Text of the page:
Management has a well-considered approach to change, and recognises the ongoing importance of supporting leaders and building leadership capability in the centre. The centre’s appraisal process has been further developed to increase expectations for performance. It has some useful elements in growing teacher practice.

Strengthened personnel processes and systems are assisting in the day-to-day running of the centre. The manager actively seeks ongoing support to increase her knowledge of early childhood education. She has accurately identified areas and key priorities to further develop and strengthen teaching and learning. ERO’s external evaluation confirms this direction.

The 2015/16 business plan clearly sets out the goals and strategies to move the centre forward. More closely aligning this plan with annual planning should allow for greater focus on the quality of provision and outcomes for children.

Key Next Steps

ERO and the centre manager identified the following priorities for development:

  • continuing to focus on children’s learning outcomes in teachers’ planning and evaluation
  • building on aspects of assessment and planning
  • further growing bicultural practice and promoting Māori success as Māori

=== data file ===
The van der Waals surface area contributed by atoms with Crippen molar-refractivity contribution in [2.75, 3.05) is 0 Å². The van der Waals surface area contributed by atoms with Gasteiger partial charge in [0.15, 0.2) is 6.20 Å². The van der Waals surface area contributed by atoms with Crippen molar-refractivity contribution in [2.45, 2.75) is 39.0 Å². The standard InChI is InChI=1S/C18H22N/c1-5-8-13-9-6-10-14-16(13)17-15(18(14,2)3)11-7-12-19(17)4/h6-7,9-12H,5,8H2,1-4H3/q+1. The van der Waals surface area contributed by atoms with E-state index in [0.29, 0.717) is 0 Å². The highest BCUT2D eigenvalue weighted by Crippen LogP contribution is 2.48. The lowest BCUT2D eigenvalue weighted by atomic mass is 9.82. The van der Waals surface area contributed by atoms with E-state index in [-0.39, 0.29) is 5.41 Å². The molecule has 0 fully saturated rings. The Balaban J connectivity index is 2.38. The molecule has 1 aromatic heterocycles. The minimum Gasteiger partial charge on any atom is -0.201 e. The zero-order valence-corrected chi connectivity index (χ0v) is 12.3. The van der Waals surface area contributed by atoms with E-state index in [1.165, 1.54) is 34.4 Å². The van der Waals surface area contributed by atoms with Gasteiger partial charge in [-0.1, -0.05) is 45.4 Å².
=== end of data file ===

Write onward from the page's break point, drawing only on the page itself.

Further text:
• strengthening self-review processes.

Management Assurance on Legal Requirements

Before the review, the staff and management of Smiley Faces Educare completed an ERO Centre Assurance Statement and Self-Audit Checklist. In these documents they attested that they have taken all reasonable steps to meet their legal obligations related to:

  • curriculum
  • premises and facilities
  • health and safety practices
  • governance, management and administration.

During the review, ERO looked at the service’s systems for managing the following areas that have a potentially high impact on children's wellbeing:

  • emotional safety (including positive guidance and child protection)
  • physical safety (including supervision; sleep procedures; accidents; medication; hygiene; excursion policies and procedures)